Ron Carson, Contributor
Oct. 20, 2021
Americans receiving Social Security benefits in 2022 will see the largest increase in their payments in four decades, according to the Social Security Administration. The 5.9% cost-of-living adjustment (COLA), announced in mid-October, will translate to an additional $92 for retirees’ average monthly benefit next year, bringing that estimated amount to $1,657.
While it's a significant increase over the 1.3% COLA that went into effect in January 2021—and is certainly good news for those seniors who rely on Social Security benefits for all or a portion of their income in retirement—it comes with a caveat. The increase is driven by the steep rise in inflation over the last 12 months, which reduces the buying power of consumers, especially those living on fixed incomes in retirement.
How does inflation factor in?
In October, the U.S. Department of Labor (DOL) announced that its broader measure of inflation, the consumer-price index, rose 5.4% in September from a year earlier, marking the largest annual gain since 2008. According to the DOL, prices have increased significantly from a year ago for gas (+42.1%), used cars (+24.1%), furniture (+11.2%), appliances (+7.1%), and meat, fish, poultry and eggs (+10.5%), among other consumer goods. As a result, much of the Social Security COLA increase will be absorbed by the rising cost of goods and services and the projected annual increase in Medicare Part B premiums, which rise from $148.50 in 2021 to $158.50 in 2022. For most retirees, Medicare Part B premiums are automatically deducted from their monthly Social Security benefit payments.
Keep in mind, higher income taxpayers may be subject to the Medicare Income-Related Monthly Adjustment Amount (IRMAA). This is an amount you may pay in addition to your Part B or Part D premium if your income is above a certain level. The Social Security Administration (SSA) sets four income brackets that determine your (or you and your spouse’s) IRMAA. SSA determines if you owe an IRMAA based on the income you reported on your IRS tax return two years prior, meaning two years before the year that you start paying IRMAA. The income that counts is the adjusted gross income you reported plus other forms of tax-exempt income. If you are expected to pay IRMAA, SSA will notify you that you have a higher Part B premium. For more information on how to plan for IRMAA, download our free IRMAA Worksheet .
What’s driving inflation?
The Wall Street Journal reports that consumer prices have risen at the fastest rate in more than a decade because trillions of dollars in economic stimulus have supported consumer demand at a time when supplies for everything from toilet paper to new cars have been constrained due to pandemic disruptions. If disruptions in the supply chain prove to be temporary, we could see inflation ease, which could result in Social Security beneficiaries keeping more of their monthly increase in 2022. The opposite is true if inflation continues to climb in the months ahead. Pressure on employers to raise wages to fill jobs is also pushing prices higher.
While Federal Reserve Chairman Jerome Powell still believes inflation will be transitory, he recently cautioned that the causes of the recent rise in inflation may last longer than anticipated.
Why does inflation matter?
For many retirees, Social Security is their only sources of income in retirement that is adjusted for inflation. While state and federal pensions are typically adjusted for inflation, most private pensions are not, according to the Pension Rights Center . And in a low interest rate environment like we’re experiencing today, earnings from sources such as certificates of deposit (CDs), money market funds or short-term bonds can’t outpace the rate of inflation.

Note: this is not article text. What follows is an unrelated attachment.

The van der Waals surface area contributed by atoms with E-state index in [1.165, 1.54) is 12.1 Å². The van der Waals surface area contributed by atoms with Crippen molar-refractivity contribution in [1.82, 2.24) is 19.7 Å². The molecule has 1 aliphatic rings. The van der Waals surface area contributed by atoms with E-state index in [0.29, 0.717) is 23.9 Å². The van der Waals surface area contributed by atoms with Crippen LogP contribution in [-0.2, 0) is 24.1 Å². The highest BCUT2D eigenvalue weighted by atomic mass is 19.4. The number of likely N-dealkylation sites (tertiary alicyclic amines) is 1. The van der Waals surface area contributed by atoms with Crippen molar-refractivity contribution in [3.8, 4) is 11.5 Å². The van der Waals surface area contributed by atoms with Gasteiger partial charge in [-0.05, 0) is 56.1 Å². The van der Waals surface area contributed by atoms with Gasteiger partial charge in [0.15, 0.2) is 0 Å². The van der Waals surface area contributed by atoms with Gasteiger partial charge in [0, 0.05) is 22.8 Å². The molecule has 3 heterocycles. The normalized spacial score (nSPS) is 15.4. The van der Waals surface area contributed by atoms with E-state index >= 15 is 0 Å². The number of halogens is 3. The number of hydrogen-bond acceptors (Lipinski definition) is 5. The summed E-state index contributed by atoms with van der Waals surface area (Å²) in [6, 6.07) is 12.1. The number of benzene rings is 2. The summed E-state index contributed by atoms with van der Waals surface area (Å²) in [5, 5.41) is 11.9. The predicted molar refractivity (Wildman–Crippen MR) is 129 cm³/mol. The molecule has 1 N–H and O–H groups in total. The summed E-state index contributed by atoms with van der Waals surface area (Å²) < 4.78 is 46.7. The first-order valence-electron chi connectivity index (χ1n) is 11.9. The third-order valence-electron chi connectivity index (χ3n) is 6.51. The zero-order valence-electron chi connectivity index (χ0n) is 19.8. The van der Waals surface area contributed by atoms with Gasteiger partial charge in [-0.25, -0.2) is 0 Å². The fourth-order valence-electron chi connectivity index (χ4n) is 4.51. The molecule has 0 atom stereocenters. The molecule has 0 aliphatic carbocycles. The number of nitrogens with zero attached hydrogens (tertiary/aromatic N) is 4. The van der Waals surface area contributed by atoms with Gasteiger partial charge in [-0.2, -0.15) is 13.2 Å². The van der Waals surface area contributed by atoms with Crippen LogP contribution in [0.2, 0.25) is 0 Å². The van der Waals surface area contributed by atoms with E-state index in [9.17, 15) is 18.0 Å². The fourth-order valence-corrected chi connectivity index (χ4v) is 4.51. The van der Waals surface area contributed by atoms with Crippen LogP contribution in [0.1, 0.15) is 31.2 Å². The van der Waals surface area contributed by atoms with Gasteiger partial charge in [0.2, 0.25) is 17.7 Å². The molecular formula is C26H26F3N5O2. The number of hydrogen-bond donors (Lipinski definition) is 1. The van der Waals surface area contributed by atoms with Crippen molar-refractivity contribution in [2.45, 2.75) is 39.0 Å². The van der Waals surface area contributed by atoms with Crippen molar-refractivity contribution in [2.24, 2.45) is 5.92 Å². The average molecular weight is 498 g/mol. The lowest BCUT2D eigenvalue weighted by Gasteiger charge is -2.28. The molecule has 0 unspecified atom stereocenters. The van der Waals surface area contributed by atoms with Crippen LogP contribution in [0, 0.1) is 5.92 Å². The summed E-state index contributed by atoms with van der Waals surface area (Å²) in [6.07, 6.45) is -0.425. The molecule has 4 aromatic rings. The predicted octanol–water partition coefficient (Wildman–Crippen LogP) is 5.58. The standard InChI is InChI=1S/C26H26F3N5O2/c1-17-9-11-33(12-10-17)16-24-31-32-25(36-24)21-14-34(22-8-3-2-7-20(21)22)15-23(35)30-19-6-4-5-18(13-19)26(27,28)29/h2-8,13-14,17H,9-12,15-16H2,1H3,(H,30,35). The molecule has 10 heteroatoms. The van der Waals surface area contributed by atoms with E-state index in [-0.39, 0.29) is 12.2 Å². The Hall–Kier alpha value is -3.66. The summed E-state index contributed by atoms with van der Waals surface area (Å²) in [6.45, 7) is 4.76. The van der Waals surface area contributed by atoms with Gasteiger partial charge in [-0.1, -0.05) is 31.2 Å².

While it remains to be seen, whether we’re entering a period of sustained higher prices—or if inflation will be temporary, there are ways to help manage the impact on your purchasing power.
Consider the following steps:
- Revisit your budget. If you’re spending more on essential expenses due to rising prices for food, healthcare, clothing, or transportation, consider if there is room to cut back on certain non-essential, discretionary expenses. These are the things that you may want but are not essential to daily living, such as dining out/carryout, entertainment, hobbies or travel. Start with the things you may be paying for but may not be fully utilizing, like certain online subscriptions or streaming services. To make it easier, put technology to work. Apps like Truebill promise to help you identify subscriptions you may have forgotten about and cancel them. And don’t be afraid to negotiate with cable, internet or cell phone providers. Many will provide discounts or credits to retain existing customers who ask.
- Review your asset allocation. An investment portfolio allocation that’s too conservative may not generate the income you need. For example, based on the current rate of inflation, your portfolio would need to earn more than 5.4% to generate enough income to outpace inflation. If you’re earning less, you won’t be able to afford the same goods and services that you did when inflation was lower. Consider if it makes sense to allocate a larger percentage of portfolio assets to growth-oriented investments which help to provide a hedge against inflation over the long term.
- Follow a plan. The financial planning process takes inflation and other market and economic factors into account when modeling different strategies and scenarios. Planning can help ensure you have a flexible strategy in place that’s aligned with your income and spending goals that can be adjusted as market and economic conditions change over time. That can help make sure you’re positioned to pursue all of your goals under any market or economic circumstances.
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